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GS3649 • Candidate genes for bipolar and related disorders-Differentially expressed in mouse brain in response to Methamphetamine or Valproate
Genes reproducibly changed by Methamphetamine and/or Valproate treatment in mouse brain including PreFrontal Cortex, Amygdala, CaudatePutamen, Nucleus Accumbens and Ventral Tegmentum. (Tables 1-3 of paper)
Ogden CA, Rich ME, Schork NJ, Paulus MP, Geyer MA, Lohr JB, Kuczenski R, Niculescu AB
Candidate genes, pathways and mechanisms for bipolar (manic-depressive) and related disorders: an expanded convergent functional genomics approach.
Vol 9, pp. 1007-29
Identifying genes for bipolar mood disorders through classic genetics has proven difficult. Here, we present a comprehensive convergent approach that translationally integrates brain gene expression data from a relevant pharmacogenomic mouse model (involving treatments with a stimulant--methamphetamine, and a mood stabilizer--valproate), with human data (linkage loci from human genetic studies, changes in postmortem brains from patients), as a bayesian strategy of crossvalidating findings. Topping the list of candidate genes, we have DARPP-32 (dopamine- and cAMP-regulated phosphoprotein of 32 kDa) located at 17q12, PENK (preproenkephalin) located at 8q12.1, and TAC1 (tachykinin 1, substance P) located at 7q21.3. These data suggest that more primitive molecular mechanisms involved in pleasure and pain may have been recruited by evolution to play a role in higher mental functions such as mood. The analysis also revealed other high-probability candidates genes (neurogenesis, neurotrophic, neurotransmitter, signal transduction, circadian, synaptic, and myelin related), pathways and mechanisms of likely importance in pathophysiology.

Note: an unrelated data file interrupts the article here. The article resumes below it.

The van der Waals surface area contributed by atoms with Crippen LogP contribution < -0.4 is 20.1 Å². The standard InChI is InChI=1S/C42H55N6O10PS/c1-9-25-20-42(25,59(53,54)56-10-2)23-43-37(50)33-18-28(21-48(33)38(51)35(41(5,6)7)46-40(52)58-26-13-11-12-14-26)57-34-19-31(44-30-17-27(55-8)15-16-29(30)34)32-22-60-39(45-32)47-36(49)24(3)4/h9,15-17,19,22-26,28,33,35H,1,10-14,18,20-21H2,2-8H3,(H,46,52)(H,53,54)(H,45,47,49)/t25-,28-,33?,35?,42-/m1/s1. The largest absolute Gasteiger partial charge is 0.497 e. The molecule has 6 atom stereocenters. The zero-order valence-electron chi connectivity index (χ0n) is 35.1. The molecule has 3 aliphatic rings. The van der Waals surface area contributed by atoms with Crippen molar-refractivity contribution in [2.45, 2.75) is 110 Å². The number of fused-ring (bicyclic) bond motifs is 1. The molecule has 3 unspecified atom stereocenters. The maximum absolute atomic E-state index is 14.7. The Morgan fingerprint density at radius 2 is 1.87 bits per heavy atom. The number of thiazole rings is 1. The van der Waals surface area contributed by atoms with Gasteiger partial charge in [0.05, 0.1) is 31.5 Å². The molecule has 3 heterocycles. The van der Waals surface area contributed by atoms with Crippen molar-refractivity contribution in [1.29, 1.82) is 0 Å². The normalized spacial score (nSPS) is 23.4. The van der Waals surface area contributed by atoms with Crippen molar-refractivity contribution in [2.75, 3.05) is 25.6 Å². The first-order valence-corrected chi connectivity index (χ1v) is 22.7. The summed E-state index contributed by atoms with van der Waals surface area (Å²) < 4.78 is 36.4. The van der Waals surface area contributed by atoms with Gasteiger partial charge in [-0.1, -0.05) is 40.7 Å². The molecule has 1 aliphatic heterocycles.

PUBMED: 15314610 Find other GeneSets from this publication